When the memory controller 300 is in the hot-swap mode and another memory access, such as a write, is made to the same memory block which the hot-swap logic 310 wants to fail-over, then the most efficient way to handle both accesses is to perform a read-merge-write at step 450, wherein the memory block is read from the memory module 304, merged with the other memory access, and written into the auxiliary memory 314. If there is no read-merge-write operation, then the procedure checks at step 452 to determine whether there is an urgent hot-swap request, such as when the error log indicates that a relatively large number of errors have been repeated recently for the same memory location indicating that a catastrophic failure may soon occur, and the hot-swap logic 310 has not been permitted to perform a fail-over procedure due to the fact that the memory controller 300 has not been idle. If there is no hot-swap urgent request, then the procedure continues on to check for CPU and I/O write and read requests in steps 454-460, similar to steps 436-442 described above. If there are no CPU or I/O memory requests, then the procedure checks for a non-urgent hot-swap request in step 462. If there have been no other memory requests, then the procedure checks for a first attempt for refresh in step 464. If any memory request was encountered in steps 450-464, then the procedure will branch to step 446 to grant the memory bus to the device that made the request. Afterwards, the procedure waits in a loop in step 448 until the device is done with the memory bus MB and then returns to step 430 to wait for another memory request.
FIG. 10 shows a flowchart for a procedure referred to herein as the “scoreboard,” wherein the status of a fail-over procedure is monitored, so the status can be saved during an interruption in the fail-over procedure, such as for servicing a higher priority memory request. A method for saving the status of an in-progress fail-over procedure is typically not needed if only one memory block is being failed-over, since the procedure will be allowed to complete before another memory request is serviced. However, when several memory blocks, up to an entire memory module 304, are to be failed-over, then other memory requests that come in to the memory controller 300 need to be able to interrupt the fail-over procedure. The preferred fail-over procedure described herein provides for failing-over individual memory blocks from multiple memory modules 304 and for alternatively failing-over an entire memory module 304, such as when it has been determined to replace one of the memory modules 304 without powering-down the computer system. Thus, in the preferred embodiment, a scoreboard is provided to keep track of the last memory block copied to the auxiliary memory 314 and a way to determine whether a previously copied memory block has been written to by another device in the interim, so the corresponding auxiliary memory location can be updated. To keep track of the last memory block copied, the scoreboard maintains a pointer to that memory block or to the next memory block to be transferred.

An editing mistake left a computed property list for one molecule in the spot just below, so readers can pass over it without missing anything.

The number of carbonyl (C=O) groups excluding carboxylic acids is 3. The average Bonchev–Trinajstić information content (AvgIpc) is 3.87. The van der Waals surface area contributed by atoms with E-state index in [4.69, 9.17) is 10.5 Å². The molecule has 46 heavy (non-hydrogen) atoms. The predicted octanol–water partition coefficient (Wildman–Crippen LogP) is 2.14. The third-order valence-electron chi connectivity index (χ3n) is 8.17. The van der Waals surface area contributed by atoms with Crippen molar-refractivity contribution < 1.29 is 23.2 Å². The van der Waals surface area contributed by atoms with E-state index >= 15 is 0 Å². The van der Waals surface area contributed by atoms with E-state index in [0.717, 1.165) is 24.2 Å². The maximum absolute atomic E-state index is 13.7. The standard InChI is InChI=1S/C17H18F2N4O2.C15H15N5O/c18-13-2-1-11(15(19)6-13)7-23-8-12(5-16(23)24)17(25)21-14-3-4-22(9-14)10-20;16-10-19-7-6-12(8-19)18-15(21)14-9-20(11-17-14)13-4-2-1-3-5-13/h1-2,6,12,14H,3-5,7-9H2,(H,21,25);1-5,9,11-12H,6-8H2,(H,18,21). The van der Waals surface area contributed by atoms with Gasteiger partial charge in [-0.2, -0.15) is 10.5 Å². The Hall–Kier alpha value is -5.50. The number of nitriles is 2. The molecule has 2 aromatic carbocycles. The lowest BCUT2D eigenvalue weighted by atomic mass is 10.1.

If the hot-swap feature is enabled, then the procedure initializes all the counters and RAM to zero in step 470. In step 472, the procedure determines the number of bits required by the scoreboard to keep track of which memory blocks have been successfully copied and are valid. If another memory access interrupts the fail-over procedure and writes information to a memory block that the fail-over procedure has copied to the auxiliary memory 314, but before memory accesses to the failed-over memory can be redirected to the auxiliary memory 314, the corresponding scoreboard bits will be reset to “invalid.” Typically, the number of bits is determined by the number of memory blocks to be transferred divided by the size of a cacheline. This number also indicates the number of transactions required to copy all the data from the faulty memory space, so in step 474, this number is used to set an upperbound counter to count the transactions as the fail-over procedure passes through the entire memory space.
 In step 476, the procedure arbitrates for the memory bus MB and waits for the memory bus grant. After the fail-over procedure receives access to the memory bus MB, in step 478, the procedure reads the information in the currently indicated memory block in the memory module 304, writes the information to the auxiliary memory 314, increments the pointer to indicate the next memory block to be copied, and sets the corresponding bits in the scoreboard and in the tag RAM 312 to indicate that the information has been copied and is valid. In step 480, the upperbound counter is decremented, and if the last transaction has not been completed, the procedure returns to step 476 for the next transaction.